Fabrics and Material Used in Boys' Clothing

Figure 1.--Corduroy, a cotton fabric, became a popular material for boys clothes in the 1920s because it was so hard wearing. American boys word cord knickers. English and French boys wire cord shorts. Some English schools adopted uniforms with cord shorts, some also had cord jackets.

A variety of materials and fabrics are used to produce clothing, including boys' clothing. A great deal of information is available on the raw materials and fabrics involved. Because the production of clothing is a key element of human civiliztion, the history of cultivation of these raw materials and profuction of fabric textiles is an important part of the human history. Cotton is the most widely used natural fiber in the manufacture of clothing. It has a number of qualities making it ideal for making textiles and clothing. Until relatively recently, however, it's use was localized to the Indian sub-continent. Much more idely spread was the use of wool. Flax was the masterial most commonly used in ancient Egypt to make linnen. In recent years a variety of synthetic fibers have been added to the plants and animals that have over time been used to produce clothing.

Raw Material

Materials are the raw material fibers used to make clothing. While there are numerous fabrics made from these materials, three are relatively few fibers from which cloth fabrics are made, including both natural and synthetic fibers. The most important raw materials used in the production of clothing, including boys' clothing, are cotton, flax, and wool. There are also several other materials that have been used. The use of these materials even as late as the Renaissance varied geographically. Today with moderninternational trade, there used is common around the world. In addition to plant and animal fibers in the years leading up to World War II, a number of synthetic fibers were developed and are today widely used--most commonly in blended materials.


Boys clothing has been made in a wide variety of fabrics. Aristocratic boys once wore fabrics such as brocades that we would today consider totaly unsuitavle for boys. Some such as denim have been used for play and casual clothes. Others such a velvet have been made for elegant party suits. Other fabrics such as flannel, serge, cheviot, corderoy and many others have been used for a wide variety of different garments. Quite a variety of other fabrics, sometimes quite expensice such as cashmere, camelhair, and satin have been used for expensive boyswear. Some fabrics were once quite popular, such as chambray, cheviot, duck, and serge were once very commonly used for boys clothing, but now rarely seen. In recent years clothing has moved from formal styles to more utilitarian clothing and thus the hard wearing durable fabrics like denim and corderoy have become increasingly important. One particularly luxurious fabrics sometimes used for outfits to be worn by younger boys is velvet. Many fabrics have interesting modern historical stories denim and chino. Other fabrics date back many centuries if not milenia. Cashmere, camelgair, and silk were staples of the freat caravan trade.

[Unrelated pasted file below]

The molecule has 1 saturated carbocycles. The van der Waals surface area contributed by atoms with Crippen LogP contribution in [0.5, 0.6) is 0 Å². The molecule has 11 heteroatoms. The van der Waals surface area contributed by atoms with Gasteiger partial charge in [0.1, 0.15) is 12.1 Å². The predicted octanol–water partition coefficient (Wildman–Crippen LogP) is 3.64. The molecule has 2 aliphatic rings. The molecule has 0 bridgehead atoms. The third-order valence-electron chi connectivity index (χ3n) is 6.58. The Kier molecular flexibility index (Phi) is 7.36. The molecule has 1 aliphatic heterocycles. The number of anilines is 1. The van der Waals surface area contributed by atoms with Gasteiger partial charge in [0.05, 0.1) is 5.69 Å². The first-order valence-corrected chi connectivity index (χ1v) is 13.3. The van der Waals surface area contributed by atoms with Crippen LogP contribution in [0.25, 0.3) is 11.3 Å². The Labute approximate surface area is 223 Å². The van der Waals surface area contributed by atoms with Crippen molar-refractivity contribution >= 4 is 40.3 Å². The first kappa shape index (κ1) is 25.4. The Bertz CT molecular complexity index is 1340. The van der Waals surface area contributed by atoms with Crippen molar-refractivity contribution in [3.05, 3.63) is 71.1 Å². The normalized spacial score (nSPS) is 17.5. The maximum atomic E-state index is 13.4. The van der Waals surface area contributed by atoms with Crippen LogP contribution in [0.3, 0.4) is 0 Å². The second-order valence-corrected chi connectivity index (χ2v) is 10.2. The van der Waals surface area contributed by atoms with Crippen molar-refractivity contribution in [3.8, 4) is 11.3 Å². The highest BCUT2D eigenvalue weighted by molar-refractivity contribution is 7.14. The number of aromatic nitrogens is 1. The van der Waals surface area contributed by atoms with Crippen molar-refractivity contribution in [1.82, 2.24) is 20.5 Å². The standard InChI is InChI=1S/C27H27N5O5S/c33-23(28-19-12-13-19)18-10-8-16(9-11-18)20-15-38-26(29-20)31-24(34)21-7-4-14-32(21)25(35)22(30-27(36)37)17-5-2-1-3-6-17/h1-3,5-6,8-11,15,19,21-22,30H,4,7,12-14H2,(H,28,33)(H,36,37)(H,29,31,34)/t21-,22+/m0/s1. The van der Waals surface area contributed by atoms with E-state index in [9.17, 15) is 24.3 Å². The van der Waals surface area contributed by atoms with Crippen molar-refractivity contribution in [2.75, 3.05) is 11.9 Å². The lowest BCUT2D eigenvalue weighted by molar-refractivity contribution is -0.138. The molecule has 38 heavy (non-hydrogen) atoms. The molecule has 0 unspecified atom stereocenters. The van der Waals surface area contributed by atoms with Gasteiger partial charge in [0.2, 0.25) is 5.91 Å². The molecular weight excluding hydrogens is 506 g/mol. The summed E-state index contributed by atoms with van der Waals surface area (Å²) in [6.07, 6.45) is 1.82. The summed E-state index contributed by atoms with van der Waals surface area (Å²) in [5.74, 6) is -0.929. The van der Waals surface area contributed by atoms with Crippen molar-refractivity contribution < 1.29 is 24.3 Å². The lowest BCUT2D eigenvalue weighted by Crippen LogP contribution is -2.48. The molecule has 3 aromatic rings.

War and Rationing

Rationing clothing and fabric is most associated with World War II, but this was not the only time that clothing has fabric has been rationed. The War required such a gargantian national effort on the part of the principal combatents that it was necessary that everybody did what was in their power to support the war effort. The most prominent way most countries accomplished this was by rationing. Rationing was a method used by the government to ensure that everybody was able to receive equal amounts of raw materials. This way, enough material was used for the war effort, but the public could still have access to these items. To circumvent rationing and price controls, World War II black marketeers traded in clothing and liquor in Britain and meat, sugar, and gasoline in the United States.

Special Characteristics

Some fabrics have characteristics that make them useful for a range of specialized garments. One especially notable characteristic is absorbancy. Rubber is water repelant which makes it useful for rain coats and other inclement weather garment. Wool is not as absorbent as cotton and thus for many years was used for bathing suits. Just before World war II, ltex began to be used. After the war a variety of syntheic fibers began to be used, often as blended fabrics. Synthetic fibers were not nearly as absorbant as wool and cotton.


Navigate the Boys' Historical Clothing Web Site:
[Return to the Main clothing technology page]
[Introduction] [Activities] [Biographies] [Chronology] [Clothing styles] [Countries]
[Bibliographies] [Contributions] [Essays] [FAQs] [Glossaries] [Images] [Links] [Registration] [Tools]
[Boys' Clothing Home]

Navigate the Historic Boys' Clothing Web chronological pages:
[The 1840s] [The 1960s] [The 1900s] [The 1930s] [The 1940s] [The 1950s] [The 1960s]
[The 1970s] [The 1980s] [The 1990s] [The 2000s]

Created: April 5, 1999
Last updated: 1:47 AM 5/4/2008